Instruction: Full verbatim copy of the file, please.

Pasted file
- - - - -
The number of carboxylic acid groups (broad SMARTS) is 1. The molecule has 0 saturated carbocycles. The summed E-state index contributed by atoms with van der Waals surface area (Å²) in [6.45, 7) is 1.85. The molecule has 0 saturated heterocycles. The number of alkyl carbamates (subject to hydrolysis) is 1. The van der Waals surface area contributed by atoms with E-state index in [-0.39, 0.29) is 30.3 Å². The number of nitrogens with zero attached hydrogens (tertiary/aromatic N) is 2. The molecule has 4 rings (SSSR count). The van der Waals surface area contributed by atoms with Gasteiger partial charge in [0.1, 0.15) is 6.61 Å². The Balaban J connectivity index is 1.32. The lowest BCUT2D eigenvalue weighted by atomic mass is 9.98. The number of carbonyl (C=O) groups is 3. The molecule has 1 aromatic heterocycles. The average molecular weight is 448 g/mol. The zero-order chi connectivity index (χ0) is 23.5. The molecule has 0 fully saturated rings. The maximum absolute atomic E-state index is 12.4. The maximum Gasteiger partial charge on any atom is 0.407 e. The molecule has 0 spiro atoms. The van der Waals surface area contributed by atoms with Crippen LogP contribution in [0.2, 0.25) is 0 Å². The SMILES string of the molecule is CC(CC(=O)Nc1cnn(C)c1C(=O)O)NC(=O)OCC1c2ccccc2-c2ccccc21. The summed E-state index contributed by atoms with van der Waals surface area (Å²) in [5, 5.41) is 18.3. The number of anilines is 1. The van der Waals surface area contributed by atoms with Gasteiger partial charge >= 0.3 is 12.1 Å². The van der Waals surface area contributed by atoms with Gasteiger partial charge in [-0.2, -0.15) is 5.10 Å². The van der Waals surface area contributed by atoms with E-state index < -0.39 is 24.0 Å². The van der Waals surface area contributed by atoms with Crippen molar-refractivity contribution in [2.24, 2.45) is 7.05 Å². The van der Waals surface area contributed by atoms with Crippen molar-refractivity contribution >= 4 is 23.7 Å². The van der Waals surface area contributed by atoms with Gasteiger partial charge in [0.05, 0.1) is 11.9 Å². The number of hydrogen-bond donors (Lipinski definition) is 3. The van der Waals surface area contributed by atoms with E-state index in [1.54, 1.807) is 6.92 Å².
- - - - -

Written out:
The number of carboxylic acid groups (broad SMARTS) is 1. The molecule has 0 saturated carbocycles. The summed E-state index contributed by atoms with van der Waals surface area (Å²) in [6.45, 7) is 1.85. The molecule has 0 saturated heterocycles. The number of alkyl carbamates (subject to hydrolysis) is 1. The van der Waals surface area contributed by atoms with E-state index in [-0.39, 0.29) is 30.3 Å². The number of nitrogens with zero attached hydrogens (tertiary/aromatic N) is 2. The molecule has 4 rings (SSSR count). The van der Waals surface area contributed by atoms with Gasteiger partial charge in [0.1, 0.15) is 6.61 Å². The Balaban J connectivity index is 1.32. The lowest BCUT2D eigenvalue weighted by atomic mass is 9.98. The number of carbonyl (C=O) groups is 3. The molecule has 1 aromatic heterocycles. The average molecular weight is 448 g/mol. The zero-order chi connectivity index (χ0) is 23.5. The molecule has 0 fully saturated rings. The maximum absolute atomic E-state index is 12.4. The maximum Gasteiger partial charge on any atom is 0.407 e. The molecule has 0 spiro atoms. The van der Waals surface area contributed by atoms with Crippen LogP contribution in [0.2, 0.25) is 0 Å². The SMILES string of the molecule is CC(CC(=O)Nc1cnn(C)c1C(=O)O)NC(=O)OCC1c2ccccc2-c2ccccc21. The summed E-state index contributed by atoms with van der Waals surface area (Å²) in [5, 5.41) is 18.3. The number of anilines is 1. The van der Waals surface area contributed by atoms with Gasteiger partial charge >= 0.3 is 12.1 Å². The van der Waals surface area contributed by atoms with Gasteiger partial charge in [-0.2, -0.15) is 5.10 Å². The van der Waals surface area contributed by atoms with E-state index < -0.39 is 24.0 Å². The van der Waals surface area contributed by atoms with Crippen molar-refractivity contribution in [2.24, 2.45) is 7.05 Å². The van der Waals surface area contributed by atoms with Crippen molar-refractivity contribution >= 4 is 23.7 Å². The van der Waals surface area contributed by atoms with Gasteiger partial charge in [0.05, 0.1) is 11.9 Å². The number of hydrogen-bond donors (Lipinski definition) is 3. The van der Waals surface area contributed by atoms with E-state index in [1.54, 1.807) is 6.92 Å².